If Nordstrom Isn’t Winning, Do Any of Its Department Store Rivals Stand a Chance?

Hilary George-Parkin

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Nordstrom’s stock enjoyed a much-needed boost Wednesday after second-quarter profits topped analysts’ forecasts, but make no mistake: The retailer is still on rocky footing.

Full-price sales slid 6.5%, following last quarter’s 5.1% year-on-year decline, and the company lowered its full-year sales and earnings outlook. While it is hardly the only retailer weathering challenges in 2019, its disappointing results are all the more concerning given how much it seemed to setting itself up for success.

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Often recognized as best-in-class for e-commerce, Nordstrom today generates nearly a third of its revenue through digital sales, putting it well ahead of most of its competitors. It’s been quick, too, to embrace a channel-agnostic mindset, investing in buy-online-pickup-in-store (BOPIS) and curbside pickup; opening small-format stores that don’t carry inventory at all, instead allowing customers to drop off returns, pick up online orders, and have alterations done; and editing its brick-and-mortar footprint to account for falling traffic in some locations and better opportunity in others.

“We really don’t care where the sale gets rung up,” said co-president Erik Nordstrom on Wednesday’s call with investors and analysts, adding that the company thinks of its “physical assets as points of engagement as much as they are points of sale.”

With all of these innovations, if Nordstrom isn’t winning, do any of its department store rivals stand a chance?

If there’s any major retailer who’s been similarly committed to modernizing its retail experience, it’s Target, which has invested billions in expanding its same-day fulfillment capabilities, synchronizing its inventory management so customers can shop seamlessly across channels, and rolling out curbside pickup at more than 1,000 stores nationwide (a channel that investment banking firm Cowen predicts drive $30 to $35 billion in sales by 2020). And yet the big-box chain’s sales are soaring, with revenue up 3.6% and earnings up 23.9% in the second quarter.

Until recently, it looked like Nordstrom was likewise on an upward trajectory, having made smart decisions to steel itself against Amazon and other threats. Now, though, it seems like the retailer is as vulnerable as many of its peers, with several investors cutting their price targets on the stock in recent months, citing “fading confidence in the outlook for the core department store business” and “erosion” of its position as a go-to destination for business and special occasion attire.

“Consumers decreasingly say they go to Nordstrom for these items and are increasingly likely to go to discount retailers for them instead,” UBS analyst Jay Sole wrote in a July note. “Plus, the data also shows no retailer, among the ones we surveyed, had a bigger year over year drop in price perception, other than Gap and JC Penney.”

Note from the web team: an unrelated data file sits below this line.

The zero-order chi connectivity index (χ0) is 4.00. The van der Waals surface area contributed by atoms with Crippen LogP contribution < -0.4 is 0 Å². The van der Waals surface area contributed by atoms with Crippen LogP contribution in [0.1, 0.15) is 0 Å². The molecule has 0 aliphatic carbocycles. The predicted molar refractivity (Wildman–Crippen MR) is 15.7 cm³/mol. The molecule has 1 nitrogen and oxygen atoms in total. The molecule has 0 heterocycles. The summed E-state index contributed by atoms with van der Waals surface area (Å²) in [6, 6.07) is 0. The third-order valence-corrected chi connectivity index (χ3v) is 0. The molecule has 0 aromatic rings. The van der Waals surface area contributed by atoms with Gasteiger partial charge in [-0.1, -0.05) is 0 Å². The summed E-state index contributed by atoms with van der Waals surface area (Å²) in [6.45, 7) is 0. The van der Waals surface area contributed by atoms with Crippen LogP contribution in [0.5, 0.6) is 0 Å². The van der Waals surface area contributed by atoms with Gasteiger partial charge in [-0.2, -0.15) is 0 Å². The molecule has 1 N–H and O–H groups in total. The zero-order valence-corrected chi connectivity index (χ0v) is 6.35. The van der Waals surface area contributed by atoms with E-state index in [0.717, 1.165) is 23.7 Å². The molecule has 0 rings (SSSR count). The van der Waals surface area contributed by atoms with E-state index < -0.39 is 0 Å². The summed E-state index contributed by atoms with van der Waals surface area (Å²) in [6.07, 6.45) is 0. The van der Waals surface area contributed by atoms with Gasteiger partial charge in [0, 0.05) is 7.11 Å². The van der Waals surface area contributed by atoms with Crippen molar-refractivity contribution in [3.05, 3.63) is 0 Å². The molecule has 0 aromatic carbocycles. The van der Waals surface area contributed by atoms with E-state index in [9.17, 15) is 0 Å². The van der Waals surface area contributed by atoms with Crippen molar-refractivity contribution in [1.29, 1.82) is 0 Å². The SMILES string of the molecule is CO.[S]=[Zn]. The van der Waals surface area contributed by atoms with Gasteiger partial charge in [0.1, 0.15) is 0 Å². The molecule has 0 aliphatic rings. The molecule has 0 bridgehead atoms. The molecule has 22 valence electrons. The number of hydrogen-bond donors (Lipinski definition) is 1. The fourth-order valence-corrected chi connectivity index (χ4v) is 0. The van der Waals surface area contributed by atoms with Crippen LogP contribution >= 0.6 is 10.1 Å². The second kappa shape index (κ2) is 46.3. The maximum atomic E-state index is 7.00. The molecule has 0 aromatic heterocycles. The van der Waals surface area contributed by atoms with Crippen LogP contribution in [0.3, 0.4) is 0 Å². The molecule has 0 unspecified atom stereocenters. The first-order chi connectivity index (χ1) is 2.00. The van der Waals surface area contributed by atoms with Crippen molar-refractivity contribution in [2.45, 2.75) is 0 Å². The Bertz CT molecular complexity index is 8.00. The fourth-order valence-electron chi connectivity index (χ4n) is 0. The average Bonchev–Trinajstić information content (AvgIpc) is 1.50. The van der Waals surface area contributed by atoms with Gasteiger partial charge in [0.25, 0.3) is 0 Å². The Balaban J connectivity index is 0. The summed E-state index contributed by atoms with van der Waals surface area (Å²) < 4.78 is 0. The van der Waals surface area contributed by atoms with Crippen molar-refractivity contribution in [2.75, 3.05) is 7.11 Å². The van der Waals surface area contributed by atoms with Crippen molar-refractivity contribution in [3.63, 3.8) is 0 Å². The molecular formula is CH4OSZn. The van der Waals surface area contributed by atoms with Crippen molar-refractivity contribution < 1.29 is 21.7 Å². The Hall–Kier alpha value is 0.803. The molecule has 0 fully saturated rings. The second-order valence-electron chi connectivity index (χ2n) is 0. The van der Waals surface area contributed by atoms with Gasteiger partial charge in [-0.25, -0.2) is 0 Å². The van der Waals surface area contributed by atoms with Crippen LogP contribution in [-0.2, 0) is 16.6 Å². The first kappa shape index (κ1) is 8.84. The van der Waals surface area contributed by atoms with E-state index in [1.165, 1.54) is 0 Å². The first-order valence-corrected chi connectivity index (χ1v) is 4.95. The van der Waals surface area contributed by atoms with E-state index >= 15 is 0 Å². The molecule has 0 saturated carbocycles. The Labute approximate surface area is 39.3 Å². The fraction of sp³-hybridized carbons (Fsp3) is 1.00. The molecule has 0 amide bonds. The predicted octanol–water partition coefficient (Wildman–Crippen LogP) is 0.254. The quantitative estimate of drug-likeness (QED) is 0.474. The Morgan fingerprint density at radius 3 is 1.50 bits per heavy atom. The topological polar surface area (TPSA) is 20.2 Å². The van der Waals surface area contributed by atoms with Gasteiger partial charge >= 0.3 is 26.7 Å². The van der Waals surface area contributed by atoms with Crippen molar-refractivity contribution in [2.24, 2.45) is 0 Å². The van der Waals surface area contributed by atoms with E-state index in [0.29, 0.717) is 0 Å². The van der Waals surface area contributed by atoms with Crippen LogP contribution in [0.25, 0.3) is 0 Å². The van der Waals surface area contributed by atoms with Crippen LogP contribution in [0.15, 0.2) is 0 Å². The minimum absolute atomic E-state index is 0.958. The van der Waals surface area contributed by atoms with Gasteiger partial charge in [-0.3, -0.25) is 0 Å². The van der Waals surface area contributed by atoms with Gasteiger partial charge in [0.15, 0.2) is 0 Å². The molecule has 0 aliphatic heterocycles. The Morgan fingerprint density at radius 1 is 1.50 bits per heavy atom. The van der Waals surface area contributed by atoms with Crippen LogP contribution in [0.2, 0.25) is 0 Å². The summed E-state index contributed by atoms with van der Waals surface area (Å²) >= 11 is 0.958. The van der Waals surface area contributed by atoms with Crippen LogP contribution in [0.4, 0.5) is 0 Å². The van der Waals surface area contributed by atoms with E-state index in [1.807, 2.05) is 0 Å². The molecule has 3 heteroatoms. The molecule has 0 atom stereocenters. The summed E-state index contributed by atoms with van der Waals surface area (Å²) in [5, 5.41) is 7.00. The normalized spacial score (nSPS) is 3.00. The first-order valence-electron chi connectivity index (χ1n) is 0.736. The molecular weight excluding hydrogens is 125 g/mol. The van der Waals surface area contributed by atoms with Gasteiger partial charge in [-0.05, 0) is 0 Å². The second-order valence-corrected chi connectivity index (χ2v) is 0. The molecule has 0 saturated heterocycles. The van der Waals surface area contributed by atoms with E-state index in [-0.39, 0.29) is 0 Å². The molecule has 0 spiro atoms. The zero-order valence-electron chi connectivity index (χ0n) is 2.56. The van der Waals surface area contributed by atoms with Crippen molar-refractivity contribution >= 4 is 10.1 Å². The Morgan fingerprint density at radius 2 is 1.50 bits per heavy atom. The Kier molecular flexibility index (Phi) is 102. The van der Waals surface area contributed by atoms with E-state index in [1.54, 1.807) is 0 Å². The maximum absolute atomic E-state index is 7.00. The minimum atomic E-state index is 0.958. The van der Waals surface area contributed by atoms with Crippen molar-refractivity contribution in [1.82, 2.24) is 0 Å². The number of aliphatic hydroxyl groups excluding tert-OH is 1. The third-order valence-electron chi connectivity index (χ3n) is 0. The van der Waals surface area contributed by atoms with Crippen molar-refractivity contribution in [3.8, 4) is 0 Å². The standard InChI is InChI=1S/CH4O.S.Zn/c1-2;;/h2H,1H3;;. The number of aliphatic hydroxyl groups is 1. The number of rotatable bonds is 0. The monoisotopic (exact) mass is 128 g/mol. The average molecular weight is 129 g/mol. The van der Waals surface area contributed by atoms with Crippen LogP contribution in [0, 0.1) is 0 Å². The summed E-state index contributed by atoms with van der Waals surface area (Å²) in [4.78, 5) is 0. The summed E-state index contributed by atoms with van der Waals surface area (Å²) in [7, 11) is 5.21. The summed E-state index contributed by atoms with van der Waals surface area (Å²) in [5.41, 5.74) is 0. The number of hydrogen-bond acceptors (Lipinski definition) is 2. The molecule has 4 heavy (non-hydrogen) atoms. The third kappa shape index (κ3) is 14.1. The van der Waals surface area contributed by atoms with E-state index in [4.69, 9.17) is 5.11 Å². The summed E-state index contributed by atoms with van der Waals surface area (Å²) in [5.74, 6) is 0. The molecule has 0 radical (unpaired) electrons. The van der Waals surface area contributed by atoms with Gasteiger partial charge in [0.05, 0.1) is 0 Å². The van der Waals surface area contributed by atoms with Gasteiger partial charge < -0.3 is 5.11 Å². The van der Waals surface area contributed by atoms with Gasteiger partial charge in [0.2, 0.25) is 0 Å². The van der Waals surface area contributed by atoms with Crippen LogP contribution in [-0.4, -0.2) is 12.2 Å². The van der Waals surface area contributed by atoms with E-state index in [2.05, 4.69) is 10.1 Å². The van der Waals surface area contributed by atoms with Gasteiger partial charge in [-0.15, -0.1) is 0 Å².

Pricing seems to be one of Nordstrom’s problem areas, with Erik Nordstrom acknowledging “a gap between our opening and higher price points” and co-president Pete Nordstrom adding that it intends to be “more thoughtful and purposeful about how price impacts really our offering” going into the holiday season.

Despite the strong consumer environment, shoppers are increasingly flocking to discount chains and avoiding mid-priced retailers, a trend that also saw Macy’s slash its outlook and post earnings well below Wall Street’s expectations this month.

It also didn’t help that Nordstrom flubbed stock levels on some of the top-selling items in its Anniversary Sale, an important revenue driver in the second quarter and one that this year overlapped with the blockbuster Prime Day shopping holiday (whose halo effect also boosted Target’s Deal Days event). “While we increased depth in top brands, it has become even more concentrated around key items. We did not have enough depth in key items and we are actively addressing this in the second half, particularly with our top gift ideas for the holidays,” said Erik Nordstrom.

Nordstrom does have an important milestone coming up on its calendar: Its first Manhattan flagship opens October 24 (its men’s store across the street led the way in April 2018), along with two Nordstrom Local locations. But there are dark clouds hanging over New York City’s department stores: Barneys New York filed for bankruptcy earlier this month, Saks closed its Brookfield Place flagship after less than two years and Lord & Taylor’s iconic Fifth Avenue flagship is now WeWork’s headquarters.

The retailer, though, may take the longer view. As Jamie Nordstrom, president of stores, said in an interview with FN last year: “At any given time, we get a lot of questions about: Is this the right time to be opening here? And our answer is pretty consistent: We’re not opening the store for this year; we’re opening for the next 50 or 100 years.” But the seismic changes we’ve seen over just the past decade, can any retail business purport to plan that far ahead?

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